Monday, November 2, 2009

Rachel Barton - Violin Concertos by Black Composers 18-19th Cent.







Rachel Barton - Violin Concertos by Black Composers
Violin | Eac, flac, cue | log, cover | 1 CD, 308 MB
November 1, 1999 | Cedille | RapidShare



The four works contained on this CD are truly wonderful pieces that deserve to be better known and more frequently played. These are not mere novelty items meant to appeal to only a segment of society but wholly fascinating works, each distinctive and representative of their period and style. Though it may be true that none of the music remotely suggests their creators ethnicity, that should hardly prove to be surprising as all of the composers were either born and/or raised in Europe; the sole exception being Joseph White (b. Matanzas, Cuba) who left for Paris in early adulthood and even if none of these works prove revolutionary in either idea or content, what they lack in innovation they more than make up for with grace, elegance, fiery bravura, sheer melodiousness and the kind of exemplary craftsmanship normally associated with the great masters. Only the Chevalier de Saint-Georges is well represented in the catalogue and though that in itself is wonderful, the other composers merit further exploration and whether it be Cedille or Naxos or Hyperion who takes up the torch, the music loving public will be the ones who will, ultimately, benefit. Rachel Barton's playing is wonderful. She may not produce the most full-bodied tone (essential in the White concerto) but her elegant approach and spot on intonation more than make up for any other shortcomings. The Encore Chamber Orchestra provided firm and spot on support and Mr. Hege proved a thoughtful and gifted conductor well versed in myriad styles. The sound and production are first rate, as are the insert notes. Cannot, I repeat, cannot be recommend enough.--Amazon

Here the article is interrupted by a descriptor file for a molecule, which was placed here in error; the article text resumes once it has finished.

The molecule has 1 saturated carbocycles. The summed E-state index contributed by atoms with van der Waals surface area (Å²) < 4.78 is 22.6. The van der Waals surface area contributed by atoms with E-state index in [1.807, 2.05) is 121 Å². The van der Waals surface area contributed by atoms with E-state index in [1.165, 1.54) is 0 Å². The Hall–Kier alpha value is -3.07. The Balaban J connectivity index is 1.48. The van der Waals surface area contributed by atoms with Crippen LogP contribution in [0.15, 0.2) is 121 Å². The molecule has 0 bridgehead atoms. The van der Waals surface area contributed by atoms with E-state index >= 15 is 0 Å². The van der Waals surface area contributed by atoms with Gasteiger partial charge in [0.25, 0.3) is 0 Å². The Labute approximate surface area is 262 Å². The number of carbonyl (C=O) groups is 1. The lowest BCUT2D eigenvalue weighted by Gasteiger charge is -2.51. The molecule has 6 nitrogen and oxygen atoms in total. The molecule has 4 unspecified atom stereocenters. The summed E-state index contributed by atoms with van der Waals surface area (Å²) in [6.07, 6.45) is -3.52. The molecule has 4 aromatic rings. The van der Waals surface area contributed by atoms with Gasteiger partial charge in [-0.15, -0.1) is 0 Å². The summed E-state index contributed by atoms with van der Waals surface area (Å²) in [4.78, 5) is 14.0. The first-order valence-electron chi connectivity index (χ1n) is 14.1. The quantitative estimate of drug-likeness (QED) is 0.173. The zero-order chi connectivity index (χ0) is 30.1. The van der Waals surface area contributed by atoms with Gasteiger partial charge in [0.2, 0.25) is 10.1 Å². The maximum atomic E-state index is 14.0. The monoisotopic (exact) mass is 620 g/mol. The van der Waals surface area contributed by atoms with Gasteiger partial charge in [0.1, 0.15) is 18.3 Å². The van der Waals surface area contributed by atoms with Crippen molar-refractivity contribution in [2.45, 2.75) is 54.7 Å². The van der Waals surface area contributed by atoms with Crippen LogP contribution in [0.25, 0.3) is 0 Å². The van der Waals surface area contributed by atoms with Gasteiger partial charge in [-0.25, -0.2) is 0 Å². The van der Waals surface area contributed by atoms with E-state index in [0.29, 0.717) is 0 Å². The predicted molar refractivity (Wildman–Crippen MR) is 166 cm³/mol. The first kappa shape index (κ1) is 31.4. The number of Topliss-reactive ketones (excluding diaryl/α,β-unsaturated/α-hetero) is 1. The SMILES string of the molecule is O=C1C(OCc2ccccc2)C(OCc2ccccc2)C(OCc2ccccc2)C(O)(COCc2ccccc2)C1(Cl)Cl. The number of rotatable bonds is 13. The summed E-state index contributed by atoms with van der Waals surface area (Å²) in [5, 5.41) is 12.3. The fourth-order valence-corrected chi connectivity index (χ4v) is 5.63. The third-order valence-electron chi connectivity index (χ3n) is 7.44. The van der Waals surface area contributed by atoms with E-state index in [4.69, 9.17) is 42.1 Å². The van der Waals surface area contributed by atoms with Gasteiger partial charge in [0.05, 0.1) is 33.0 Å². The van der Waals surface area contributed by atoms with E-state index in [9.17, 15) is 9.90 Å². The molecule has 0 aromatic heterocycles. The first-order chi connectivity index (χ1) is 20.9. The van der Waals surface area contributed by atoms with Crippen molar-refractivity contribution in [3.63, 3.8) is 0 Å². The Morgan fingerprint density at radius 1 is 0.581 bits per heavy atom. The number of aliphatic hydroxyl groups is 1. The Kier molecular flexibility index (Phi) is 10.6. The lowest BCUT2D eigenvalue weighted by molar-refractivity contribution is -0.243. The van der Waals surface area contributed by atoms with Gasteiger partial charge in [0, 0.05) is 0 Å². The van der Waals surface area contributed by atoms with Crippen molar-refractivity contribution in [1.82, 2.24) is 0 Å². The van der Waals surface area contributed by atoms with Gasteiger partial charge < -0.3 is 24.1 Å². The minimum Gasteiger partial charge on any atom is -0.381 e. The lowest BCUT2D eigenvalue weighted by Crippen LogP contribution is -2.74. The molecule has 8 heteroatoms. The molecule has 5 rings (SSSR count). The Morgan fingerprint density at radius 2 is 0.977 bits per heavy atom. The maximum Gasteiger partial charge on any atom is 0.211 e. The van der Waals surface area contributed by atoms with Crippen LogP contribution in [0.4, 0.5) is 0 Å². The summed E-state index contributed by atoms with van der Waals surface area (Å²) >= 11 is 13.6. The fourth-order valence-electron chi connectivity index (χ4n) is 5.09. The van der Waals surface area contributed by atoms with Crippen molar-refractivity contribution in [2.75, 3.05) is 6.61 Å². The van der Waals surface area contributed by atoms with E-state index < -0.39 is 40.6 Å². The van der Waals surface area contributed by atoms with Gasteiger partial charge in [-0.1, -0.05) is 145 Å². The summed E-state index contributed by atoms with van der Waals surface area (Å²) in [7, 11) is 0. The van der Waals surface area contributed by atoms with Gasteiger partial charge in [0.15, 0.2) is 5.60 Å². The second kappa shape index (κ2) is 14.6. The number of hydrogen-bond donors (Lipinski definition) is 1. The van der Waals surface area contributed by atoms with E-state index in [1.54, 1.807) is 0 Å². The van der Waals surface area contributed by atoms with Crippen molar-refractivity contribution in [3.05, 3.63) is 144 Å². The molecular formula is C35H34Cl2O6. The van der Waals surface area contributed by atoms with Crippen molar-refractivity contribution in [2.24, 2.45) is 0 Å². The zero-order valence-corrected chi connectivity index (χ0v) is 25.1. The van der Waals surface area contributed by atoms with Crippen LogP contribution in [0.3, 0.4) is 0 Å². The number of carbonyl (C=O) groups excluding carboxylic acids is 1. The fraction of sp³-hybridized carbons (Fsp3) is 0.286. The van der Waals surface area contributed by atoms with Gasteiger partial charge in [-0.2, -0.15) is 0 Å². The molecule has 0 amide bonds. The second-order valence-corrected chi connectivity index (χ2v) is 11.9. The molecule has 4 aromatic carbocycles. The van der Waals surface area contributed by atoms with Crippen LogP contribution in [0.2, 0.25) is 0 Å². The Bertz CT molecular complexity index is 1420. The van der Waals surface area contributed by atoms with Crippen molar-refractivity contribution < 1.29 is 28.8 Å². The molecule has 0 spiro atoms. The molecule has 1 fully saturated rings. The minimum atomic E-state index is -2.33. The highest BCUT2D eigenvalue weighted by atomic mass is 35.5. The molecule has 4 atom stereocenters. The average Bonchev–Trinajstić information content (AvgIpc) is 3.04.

Cedille Records wants the world to know about two of Mozart's less-familiar contemporaries, Chevalier J.J.O. de Meude-Monpas and Chevalier de Saint-Georges, as well as later composers Joseph White and Samuel Coleridge-Taylor. All were men of mixed African and European descent who made important contributions to European music in the 1700s and 1800s. Celebrities in their day, they've been all but forgotten in our era. Relatively little is known of the early background of French composer Meude-Monpas, but we do know that he was born in Paris and was a musketeer in the service of French king Louis XVI and Marie Antoinette -- when he wasn't composing and writing books on music. Also active in Paris was Guadeloupe-born Saint-Georges, son of an aristocratic French plantation owner and an African slave. The dashing Saint-Georges (who graces the disc's cover) was a champion swordsman and extraordinary athlete, as well as a violin virtuoso. Cuba's Joseph White was born to a French businessman and an Afro-Cuban mother. A concert sensation in Europe and Latin America, White's violin playing was admired by the finest musicians of his day, including the great opera composer Gioacchino Rossini, who wrote, "The warmth of your execution, the feeling, the elegance, the brilliance of the school to which you belong, show the qualities in you as an artist of which the French school may be proud." England's Samuel Coleridge-Taylor, the son of a physician from Sierra Leone and an Englishwoman, was esteemed in the US, especially among cultured African-Americans. His circle of American admirers included Booker T. Washington. The Coleridge-Taylor Society, a Black choral group, was founded in his honor in 1901. He visited the US several times and was a White House guest of President Theodore Roosevelt.


CD Content

Violin Concerto No. 4 in D Major
Composed by Chevalier Meude-Monpas
with Rachel Barton Pine
Conducted by Daniel Hege

Violin Concerto in A major, Op. 5/2
Composed by Joseph Boulogne Chevalier de Saint-Georges
with Rachel Barton Pine
Conducted by Daniel Hege

Violin Concerto in F sharp minor
Composed by Jose White
with Rachel Barton Pine
Conducted by Daniel Hege

Romance for violin & orchestra in G major
Composed by Samuel Coleridge-Taylor
with Rachel Barton Pine
Conducted by Daniel Hege

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